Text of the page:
NPR, Mar. 26

Latest Library Links

Kids seated listening to storytime

ALSC’s Early Childhood Programs and Services Committee writes: “We’ve all had that moment where we know we’ve planned the perfect storytime. Hordes of littles and their grown-ups queuing to land a spot. The roar of tiny voices chanting your name. Singing your welcome song. We’ve all had that fantasy and the sudden crash that lands us solidly back in reality when no one shows up. Fear not, because a little bit of planning will save library workers time, money, frustration, and our pride. The perfect storytime is within your reach. Before you dust off your superhero librarian cape, ask yourself or your staff these five questions.”...

ALSC Blog, Mar. 22

Parents Bill of Rights Act

Rebecca Shabad writes: “The House passed GOP-sponsored legislation Friday aimed at providing parents with more information about their children’s education, marking the congressional Republicans’ foray into culture war battles taking place across the country over what is being taught in public schools. The would require public school districts to publicly post information about curricula for students, including providing parents with a list of books and reading materials available in school libraries. Congressional Democrats have voiced opposition to the bill, and the White House has also rejected it in a statement of administration policy. The Senate, controlled by Democrats, is not expected to take up the legislation.”...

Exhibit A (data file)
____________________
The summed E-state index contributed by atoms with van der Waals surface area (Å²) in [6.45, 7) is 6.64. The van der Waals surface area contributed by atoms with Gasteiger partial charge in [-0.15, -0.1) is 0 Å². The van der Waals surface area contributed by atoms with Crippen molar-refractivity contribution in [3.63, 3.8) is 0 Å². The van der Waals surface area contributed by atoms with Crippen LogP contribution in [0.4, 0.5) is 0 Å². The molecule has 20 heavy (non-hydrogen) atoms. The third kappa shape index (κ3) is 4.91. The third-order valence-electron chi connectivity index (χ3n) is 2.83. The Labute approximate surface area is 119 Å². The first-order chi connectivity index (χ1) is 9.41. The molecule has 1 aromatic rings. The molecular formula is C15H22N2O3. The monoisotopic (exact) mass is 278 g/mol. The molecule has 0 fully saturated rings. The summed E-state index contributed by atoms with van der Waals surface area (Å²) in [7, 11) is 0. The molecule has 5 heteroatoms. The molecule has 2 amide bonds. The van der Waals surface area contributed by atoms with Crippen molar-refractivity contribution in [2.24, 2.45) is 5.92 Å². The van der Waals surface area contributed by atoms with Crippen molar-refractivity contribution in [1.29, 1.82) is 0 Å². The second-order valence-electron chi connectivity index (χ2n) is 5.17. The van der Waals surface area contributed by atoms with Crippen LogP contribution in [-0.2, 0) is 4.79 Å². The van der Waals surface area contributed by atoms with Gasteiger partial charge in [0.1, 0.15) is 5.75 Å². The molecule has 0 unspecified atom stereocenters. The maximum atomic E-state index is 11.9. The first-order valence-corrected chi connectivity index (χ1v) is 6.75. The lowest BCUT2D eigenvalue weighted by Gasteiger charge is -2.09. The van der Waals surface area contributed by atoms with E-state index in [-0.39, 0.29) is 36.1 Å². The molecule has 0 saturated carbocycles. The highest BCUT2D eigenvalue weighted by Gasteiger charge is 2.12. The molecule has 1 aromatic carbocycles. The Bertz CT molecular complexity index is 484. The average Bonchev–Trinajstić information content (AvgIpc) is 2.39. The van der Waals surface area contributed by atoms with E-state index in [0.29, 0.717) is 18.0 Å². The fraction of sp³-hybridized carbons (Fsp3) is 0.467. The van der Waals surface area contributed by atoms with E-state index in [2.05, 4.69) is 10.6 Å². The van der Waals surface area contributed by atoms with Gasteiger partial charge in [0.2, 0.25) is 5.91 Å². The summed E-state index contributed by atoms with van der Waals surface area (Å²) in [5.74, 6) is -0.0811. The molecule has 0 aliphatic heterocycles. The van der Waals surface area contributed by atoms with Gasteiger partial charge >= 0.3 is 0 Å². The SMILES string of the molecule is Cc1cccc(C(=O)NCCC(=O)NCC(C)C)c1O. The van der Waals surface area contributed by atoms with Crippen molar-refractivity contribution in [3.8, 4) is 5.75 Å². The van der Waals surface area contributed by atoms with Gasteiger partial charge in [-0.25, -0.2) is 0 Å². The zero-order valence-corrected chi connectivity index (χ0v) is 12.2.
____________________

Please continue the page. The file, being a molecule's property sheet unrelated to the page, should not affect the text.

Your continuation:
NBC News, Mar. 24

Michelangelo’s David statue

Timothy Bella and Hannah Natanson write: “A Florida charter school principal said she was forced to resign this week after some parents complained about their 6th-grade students being shown images of Michelangelo’s David statue in class, with one parent believing the art lesson on the Renaissance masterpiece amounted to pornographic material. The chair of the school board confirmed to The Post that he gave Principal Hope Carrasquilla an ultimatum following complaints from three parents who believed the material on David was ‘controversial’ and not age-appropriate for their children.”...

The Washington Post, Mar. 24

ALA news and press releases

Illustration of a olorful light bulb

Jeremy Utley and Perry Klebahn write: “Most leaders who are frustrated with a lack of employee creativity have day-to-day systems and processes in place that don’t reflect their innovation goals. They’ve stifled nascent creativity with busy work and bureaucracy—think boring, in-office whiteboarding sessions, remote workdays packed with meetings, or advanced software that monitors worker ‘productivity.’ What are some of the foundational changes we’d recommend leaders champion amongst their teams? Here are five to try.”...

Harvard Business Review, Mar. 28

Logo for El Pais reading club

Hanaa’ Tameez writes: “With the intention of building community for its subscribers, last November El País launched its first reading club. In five months, the club has grown to more than 1,100 members scattered mostly throughout Spain and Latin America. Any paying subscriber can join the reading club. They get added to the subscribers-only Facebook group where they can talk to El País journalists, the authors they’re reading, and each other. With the hunch that the reading club might take off, the team’s first pick to kick it off was a risk: poetry.”...

NiemanLab, Mar. 23

Person reading ebook on beach

Sophie Friedman writes: “Reading material is essential for any trip, whether you’re lounging by the ocean or enjoying a scenic train ride. Books, magazines, and newspapers are all wonderful—no argument from us—but they’re heavy and eat up precious luggage space. Save yourself room and weight with an e-reader. Here, some top e-reader picks for your next vacation.”...

Tripadvisor, Mar. 22